The earliest reference to patriot correctness that I found was from 2011, in a piece where the author (Tim Wise) says "[something] that we might label 'patriot correctness.'" I would not be surprised if there are earlier cites. When I searched for this term, I found that it's also known as conservative correctness, which Michael Fauntroy says he coined in 2004.

Both terms are angry ones. They're intended to be negative, a reaction by left-leaning people to having the term political correctness [more]

Friday words, 2016-10-13

Thu, 13 Oct 2016 23:55:45 GMT

Friday words! We had a hiatus last week due to work, so much of it. But we're back, with extra wordy word fun.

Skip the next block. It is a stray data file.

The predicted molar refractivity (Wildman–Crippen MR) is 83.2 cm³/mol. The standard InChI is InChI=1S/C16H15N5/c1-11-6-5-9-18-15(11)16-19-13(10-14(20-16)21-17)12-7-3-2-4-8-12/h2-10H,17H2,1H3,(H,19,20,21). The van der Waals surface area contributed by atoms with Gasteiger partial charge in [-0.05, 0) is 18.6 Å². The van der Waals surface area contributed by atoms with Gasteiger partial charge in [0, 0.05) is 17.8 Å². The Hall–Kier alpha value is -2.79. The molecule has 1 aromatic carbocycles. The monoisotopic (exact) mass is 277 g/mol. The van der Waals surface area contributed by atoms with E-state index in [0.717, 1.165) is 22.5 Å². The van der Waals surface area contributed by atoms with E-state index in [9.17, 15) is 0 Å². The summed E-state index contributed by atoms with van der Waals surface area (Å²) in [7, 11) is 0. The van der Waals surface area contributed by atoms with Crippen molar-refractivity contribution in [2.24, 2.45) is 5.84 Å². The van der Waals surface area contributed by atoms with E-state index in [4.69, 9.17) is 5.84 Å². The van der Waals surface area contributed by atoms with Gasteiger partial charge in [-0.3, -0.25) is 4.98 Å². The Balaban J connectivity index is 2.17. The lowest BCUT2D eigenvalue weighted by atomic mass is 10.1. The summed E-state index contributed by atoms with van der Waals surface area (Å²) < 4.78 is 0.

The first new-to-me word is a word that's common enough, but that I saw used in a new way. Here's the cite where I found it, which appeared in an article in Wired about Google's new Noto font:
Something funny happens when your computer or phone can’t display a font: A blank rectangular box pops up in place of the missing glyph. This little box is called .notdef, or “not defined,” in coder lingo, but everyone else just calls it tofu.
Perhaps you've seen this. Here's an example in a jokey context:

One of the design goals for the new font is that it has glyphs for so many characters that when designers use the font, users should never see the little tofu box, no matter what language the text is in.